When you sign on to become a healthcare provider, you agree to commit to years of medical school. Much of your life will be spent behind desks, listening to lectures, and studying what you’re assigned to pass exams.
Between clinicals, studying, taking courses, and sleep, you might feel like you need more than 24 hours in your day. However, if you don’t add a buffer to include your health and social life, you’ll find yourself on a quick path to burnout.
Right now, you might be questioning how in the world you could possibly add more to your schedule. We get it. But the reality is that when your mental and physical health are taken care of, studying and learning information takes less time. Instead of staring at your textbook for hours, hoping the info jumps into your brain through osmosis, you actually understand what you’re reading.
How is it possible to add more time to your day? Here are some of the top tips to balance medical school with a social life and overall wellness to get you started.
1. Eliminate the Non-Essentials
First, let’s stress the reminder that med school is not forever. It might seem like it, but it’s only a temporary season in your life. With that said, consider taking a break from anything that isn’t absolutely essential. This will help you manage your time more effectively.
For example, if you feel like social media is a vital part of your life, that could be a sign that you need to cut it off or at least control the time you spend there.
You could deactivate your account until the semester is over, but that’s hard for a lot of us. At a minimum, instead of allowing yourself free reign to get on your social media accounts any time, use an app-blocking program to limit how much time you do spend scrolling and chatting with friends.
Figure Out Your Habits and Cut the Distractions
Review your day and get an honest feel for what non-essentials are distracting you from your goals. Those are time-suckers, and you’ll never get back the minutes and hours they leach from your life. Common time-suckers include:
- Social media scrolling
- Online distractions
- Social networking during study time
- Texts/phone calls
How you handle these distractions is crucial because there will always be new things trying to wiggle their way into your attention. Keep your phone off and in the other room when you’re studying. Set app blocks to limit how long you’re permitted to be on anything that becomes a rabbit hole of distraction. Use an alarm to get on a regular schedule.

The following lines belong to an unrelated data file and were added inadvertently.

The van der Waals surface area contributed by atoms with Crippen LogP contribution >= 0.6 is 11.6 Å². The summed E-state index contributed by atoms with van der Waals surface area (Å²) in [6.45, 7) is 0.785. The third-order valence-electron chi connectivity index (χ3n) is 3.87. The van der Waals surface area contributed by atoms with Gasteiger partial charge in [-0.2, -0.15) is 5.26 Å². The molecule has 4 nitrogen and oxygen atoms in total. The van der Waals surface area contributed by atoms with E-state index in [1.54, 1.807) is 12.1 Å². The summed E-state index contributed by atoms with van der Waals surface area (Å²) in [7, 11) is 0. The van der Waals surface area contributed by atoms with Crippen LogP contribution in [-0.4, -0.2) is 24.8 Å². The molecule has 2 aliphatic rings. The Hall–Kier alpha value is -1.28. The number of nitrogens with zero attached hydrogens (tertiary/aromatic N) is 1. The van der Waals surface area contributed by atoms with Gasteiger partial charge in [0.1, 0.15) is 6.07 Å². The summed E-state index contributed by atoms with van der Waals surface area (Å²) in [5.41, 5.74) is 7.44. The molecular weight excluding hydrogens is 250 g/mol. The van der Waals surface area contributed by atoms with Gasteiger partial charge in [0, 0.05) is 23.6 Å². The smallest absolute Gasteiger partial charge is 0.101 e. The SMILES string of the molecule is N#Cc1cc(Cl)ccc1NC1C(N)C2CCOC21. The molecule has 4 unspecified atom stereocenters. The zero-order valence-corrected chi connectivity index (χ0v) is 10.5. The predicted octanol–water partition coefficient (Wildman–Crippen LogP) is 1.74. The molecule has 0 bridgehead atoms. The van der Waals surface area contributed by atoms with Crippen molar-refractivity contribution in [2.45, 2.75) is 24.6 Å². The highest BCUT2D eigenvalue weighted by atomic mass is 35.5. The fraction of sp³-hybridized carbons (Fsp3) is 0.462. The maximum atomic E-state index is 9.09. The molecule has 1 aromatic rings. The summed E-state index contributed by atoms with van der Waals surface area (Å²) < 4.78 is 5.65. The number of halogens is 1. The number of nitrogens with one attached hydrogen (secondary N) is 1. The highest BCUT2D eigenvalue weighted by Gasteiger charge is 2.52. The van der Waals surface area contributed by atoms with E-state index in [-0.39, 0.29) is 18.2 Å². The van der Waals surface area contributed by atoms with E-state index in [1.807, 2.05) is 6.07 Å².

And no matter how tempted you are to fall back into old habits, remember, this is temporary. You can always have your non-necessity back at the end of the semester.
2. Include a Social Life in Your Calendar
As you’re figuring out what things are essential and non-essential, pay attention to the people you’re giving time to, as well.
Your social life is an integral part of your overall wellness. However, you have limited time to spare, so be sure you’re giving those minutes to the people who are important to you.
Schedule time in your calendar to call your family and close friends. Make time for lunch or dinner one or two days a week with your favorites. Having a social life with people you enjoy being around can make the stress of medical school easier to shoulder.
3. Focus on Your Health and Wellness
Taking care of your health today will make you a better medical provider in the future. Your education teaches you that what you eat and drink, how you manage stress, and how you care for your wellness matters.
It’s easy to fall into the habit of eating unhealthy fast food or grabbing a snack on the run, and skipping your workouts. But if you want to avoid using that personal or employer-covered disability policy, you must start now. (Check out this article by Physicians Thrive for more info on the cost of disability insurance and why you need it.)
It might sound counterintuitive, but if you take two hours once a week to plan and shop for healthy meals, you’ll come out ahead on health and time-savings.
Rather than scrambling to find something to eat at the last second and settling for something unhealthy, you’ll have the ingredients prepared and ready to throw together. No more waiting in line at stores, at the cafeteria, or in restaurants throughout the week!
The nutritional meals you plan will give you more energy to get through the day and help you sleep better. When your sleep is restful, you don’t need as many hours to feel refreshed, and you can wake up earlier to get a jumpstart on your day.
Your education is your priority right now, and it’s easy to let other things slip to the side. However, medical school, your social life, and your wellness are all interrelated. When one falls out of balance, the rest do, too.
Follow these three tips to keep a firm grip on all of these areas of your life, and you’ll realize you really do have enough time in the day for everything!